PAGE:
So I didn’t exactly pick up a light novel in Oxfam! Here we have Simon Garfield’s “On the Map: Why the World Looks the Way it Does” which I was sure I had, but no. I do like books about maps. Harold Nicolson’s “Journey to Java” is a real find, one of his travel books, obviously, and one I’ve been after for a while. John Carter and Nicholas Barker’s “A.B.C. For Book Collectors” is a 1990s edition of a classic I pored over when I was a special collections library assistant: it covers all the ways book sellers describe second-hand books, the parts of a book etc., but is also very sparkling and witty in the way it does it. I can’t wait to read this again, with its updates.

I’m currently reading Peter Ginna’s “What Editors Do”, which, even without having a chapter by an edibuddy of mine, is absolutely fascinating: just because I’m an editor myself doesn’t mean I know how it all works in a big publishing house or how people do acquiring and developmental editing. A real pleasure to read.

Have you any confessions to make?

Book review – Robert MacFarlane – “The Old Ways” plus a DNF #amreading #20BooksOfSummer

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Finally getting on with another #20BooksOfSummer book after a diversion into the Kindle (and although I’ve got another on the go now, then we’re all about Iris Murdoch and Henry II for a bit). I do feel bad that I’ve only got to Book 6 so far but then it’s not a challenge you’re ever made to feel bad about, so I need to stop that!

I also report on a DNF that I really didn’t take to – I was reading it for NetGalley and I’ll paste here the notes I put there. I did skim the whole thing but didn’t take in every word, so I’m not counting it as a book properly read!

Robert MacFarlane – “The Old Ways: A Journey on Foot”

(21 August 2017, Oxfam)

Apparently third in his trilogy, but the one I’d heard of, spotted in Oxfam Books. I was a bit worried about this as a few of my readers had said it had fallen a bit flat for them, however I’m happy to report that I loved it!

There were a few icky bits, with dead birds and a VERY odd sculptor, but nothing I couldn’t cope with. There was also a funny supernaturally bit near the start but by the time I got to another nearer the end, I’d realised there isn’t a lot of Woo to this writer, and when the old ways and their old walkers are concerned, sometimes slightly uncanny things happen.

MacFarlane weaves in the lives and works of other writers, especially Edward Thomas, whose home locations he visits and whose life he tells, but also people like Adam Nicolson (hooray!) whose Shiant Isles he memorably visits. The old ways turn out not to just be holloways and sunken tracks, ridge ways and drovers’ paths, but also sea paths and shifting estuarine mud projects. I loved learning about how paths develop and remain (that requires common care and common practice) and learning about how “desire paths” can supersede and impose themselves on official routes. The book wears its learning lightly, though, and I think you still get a sense of the human behind it – especially when he describes a walk made to his grandfather’s funeral, which I found very moving.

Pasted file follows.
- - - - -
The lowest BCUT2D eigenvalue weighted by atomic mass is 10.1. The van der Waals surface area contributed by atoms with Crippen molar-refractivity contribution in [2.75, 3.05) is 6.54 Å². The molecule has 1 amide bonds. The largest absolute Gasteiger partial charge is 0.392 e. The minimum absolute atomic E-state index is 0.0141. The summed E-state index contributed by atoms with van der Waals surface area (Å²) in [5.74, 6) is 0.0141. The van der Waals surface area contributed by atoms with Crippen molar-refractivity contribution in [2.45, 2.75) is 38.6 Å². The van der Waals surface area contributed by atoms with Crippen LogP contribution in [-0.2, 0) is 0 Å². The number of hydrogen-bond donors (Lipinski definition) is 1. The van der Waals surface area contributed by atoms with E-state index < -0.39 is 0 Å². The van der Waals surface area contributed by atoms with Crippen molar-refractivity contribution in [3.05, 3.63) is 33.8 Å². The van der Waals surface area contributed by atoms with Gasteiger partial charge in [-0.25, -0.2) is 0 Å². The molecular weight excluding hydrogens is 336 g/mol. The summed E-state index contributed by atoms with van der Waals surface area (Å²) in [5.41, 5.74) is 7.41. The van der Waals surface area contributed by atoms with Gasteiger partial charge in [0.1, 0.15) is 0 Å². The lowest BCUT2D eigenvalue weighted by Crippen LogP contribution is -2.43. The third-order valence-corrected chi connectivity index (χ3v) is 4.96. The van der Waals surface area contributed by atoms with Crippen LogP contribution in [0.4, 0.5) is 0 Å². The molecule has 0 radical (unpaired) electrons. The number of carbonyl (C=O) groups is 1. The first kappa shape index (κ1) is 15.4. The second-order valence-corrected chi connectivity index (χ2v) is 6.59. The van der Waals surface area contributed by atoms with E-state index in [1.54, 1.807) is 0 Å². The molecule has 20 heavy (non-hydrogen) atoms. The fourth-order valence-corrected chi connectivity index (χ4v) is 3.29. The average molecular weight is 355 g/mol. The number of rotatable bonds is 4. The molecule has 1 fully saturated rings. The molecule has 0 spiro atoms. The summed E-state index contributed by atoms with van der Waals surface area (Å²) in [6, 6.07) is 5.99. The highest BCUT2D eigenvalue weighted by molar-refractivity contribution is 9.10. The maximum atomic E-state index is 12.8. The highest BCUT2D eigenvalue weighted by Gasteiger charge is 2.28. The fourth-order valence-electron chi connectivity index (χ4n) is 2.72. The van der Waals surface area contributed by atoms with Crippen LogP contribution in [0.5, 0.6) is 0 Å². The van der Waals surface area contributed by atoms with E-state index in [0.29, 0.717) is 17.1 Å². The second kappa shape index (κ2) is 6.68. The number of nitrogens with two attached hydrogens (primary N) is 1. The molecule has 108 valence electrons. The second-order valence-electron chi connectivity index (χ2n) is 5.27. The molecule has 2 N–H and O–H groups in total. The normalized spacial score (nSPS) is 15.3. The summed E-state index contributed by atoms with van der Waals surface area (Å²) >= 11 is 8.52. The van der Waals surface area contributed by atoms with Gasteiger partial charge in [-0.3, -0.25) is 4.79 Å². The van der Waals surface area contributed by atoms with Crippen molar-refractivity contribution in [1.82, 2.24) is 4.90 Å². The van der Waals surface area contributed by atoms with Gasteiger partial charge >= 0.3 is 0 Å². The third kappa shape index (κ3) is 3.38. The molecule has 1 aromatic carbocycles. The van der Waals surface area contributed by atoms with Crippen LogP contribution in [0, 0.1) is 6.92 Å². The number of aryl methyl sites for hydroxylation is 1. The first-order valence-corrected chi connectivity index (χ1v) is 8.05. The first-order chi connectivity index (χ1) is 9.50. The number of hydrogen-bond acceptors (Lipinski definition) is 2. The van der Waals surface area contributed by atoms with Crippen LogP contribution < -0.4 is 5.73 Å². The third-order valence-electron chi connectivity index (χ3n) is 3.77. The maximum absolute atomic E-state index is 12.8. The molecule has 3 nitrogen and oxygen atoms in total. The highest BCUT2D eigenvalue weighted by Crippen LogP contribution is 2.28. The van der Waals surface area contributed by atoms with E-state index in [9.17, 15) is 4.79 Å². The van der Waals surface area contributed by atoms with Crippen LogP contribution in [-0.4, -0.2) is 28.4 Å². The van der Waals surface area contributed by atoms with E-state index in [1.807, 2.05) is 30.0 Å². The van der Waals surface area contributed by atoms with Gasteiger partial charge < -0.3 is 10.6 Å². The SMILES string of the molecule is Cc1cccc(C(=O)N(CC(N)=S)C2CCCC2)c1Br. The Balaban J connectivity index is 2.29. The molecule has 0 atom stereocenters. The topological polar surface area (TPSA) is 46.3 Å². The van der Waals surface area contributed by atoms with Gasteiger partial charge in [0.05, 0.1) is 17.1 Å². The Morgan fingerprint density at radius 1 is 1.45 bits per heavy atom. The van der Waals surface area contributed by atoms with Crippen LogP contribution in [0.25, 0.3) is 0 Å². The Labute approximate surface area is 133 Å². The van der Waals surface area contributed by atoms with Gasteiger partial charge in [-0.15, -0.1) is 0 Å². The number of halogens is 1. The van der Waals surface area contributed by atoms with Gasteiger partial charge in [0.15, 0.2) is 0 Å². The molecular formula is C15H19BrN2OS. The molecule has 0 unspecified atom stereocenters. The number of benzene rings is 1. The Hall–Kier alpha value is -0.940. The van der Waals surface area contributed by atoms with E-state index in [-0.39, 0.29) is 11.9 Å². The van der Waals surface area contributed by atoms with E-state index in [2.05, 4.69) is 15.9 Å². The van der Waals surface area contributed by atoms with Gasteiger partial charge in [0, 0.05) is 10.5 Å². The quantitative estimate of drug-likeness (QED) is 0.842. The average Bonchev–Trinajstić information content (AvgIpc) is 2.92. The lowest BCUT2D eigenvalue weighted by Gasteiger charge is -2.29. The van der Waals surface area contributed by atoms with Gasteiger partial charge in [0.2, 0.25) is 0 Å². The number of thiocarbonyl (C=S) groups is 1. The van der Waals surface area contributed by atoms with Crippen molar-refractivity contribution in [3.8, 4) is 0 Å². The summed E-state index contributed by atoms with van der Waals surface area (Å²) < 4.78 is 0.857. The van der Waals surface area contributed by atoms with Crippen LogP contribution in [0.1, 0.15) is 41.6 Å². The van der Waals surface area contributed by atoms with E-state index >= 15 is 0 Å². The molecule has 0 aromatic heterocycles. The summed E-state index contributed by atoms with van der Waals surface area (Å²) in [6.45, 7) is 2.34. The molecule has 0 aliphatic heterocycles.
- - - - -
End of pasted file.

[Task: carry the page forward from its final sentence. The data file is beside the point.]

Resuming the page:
Although he experiences danger, particularly in the muddy Broomway, most of the book is about walks with friends, describing the natural world and particularly birds, and encountering various characters along the way, again, also covering an idea of who has walked in the British countryside and when. I enjoyed the parts in Britain most, but the travels abroad, especially his encounter with vultures in Spain, were interesting, too. He has lots to say about pilgrimage and talks of pilgrims.

I did like a quotation I pulled from his wet walk of the Broomway, when he’s worrying about the tide rushing in:

For some reason, I couldn’t overcome my sense of tides as volatile rather than fixed, capricious rather than regulated. What if the tides disobeyed the moon, on this day of all days? (p.68)

Who hasn’t felt that, when crossing a causeway or descending to a beach?

The index, in categories, is a bit odd, but he thanks the indexer by name, which is lovely. So all in all a great book that I’m glad I read.

This was Book 6 in my 20BooksOfSummer project.

Helen Cullen – “The Lost Letters of William Woolf”

(from NetGalley, May 2018 – skimmed after about 25%)

I was intrigued by the synopsis and, like other reviewers, was interested in the idea of the Department of Lost Letters and all the different parcels that had gone astray and had to be reunited with their owners or addressees. The parts of the book which covered this were great, however I was not expecting the actual main theme of the book, picking over a marriage gone sour, and I found this quite depressing and not something I would look forward to reading about. And then it was very much “tell” and not “show” so not really interesting as such. I ended up skimming it, so I can’t review it on my book blog, but got a good general idea of it. What a shame as it could have been so good. There’s no mention of the marriage in the synopsis so maybe the publisher was aware it wasn’t this aspect that would sell the book. The very ending, the epilogue, was so pat and tidy as to grate, an assumption made that if something is settled upon as an ending, so it will happen. I’m sure lots of people will like this, but not for me, sorry.


How are your reading projects going?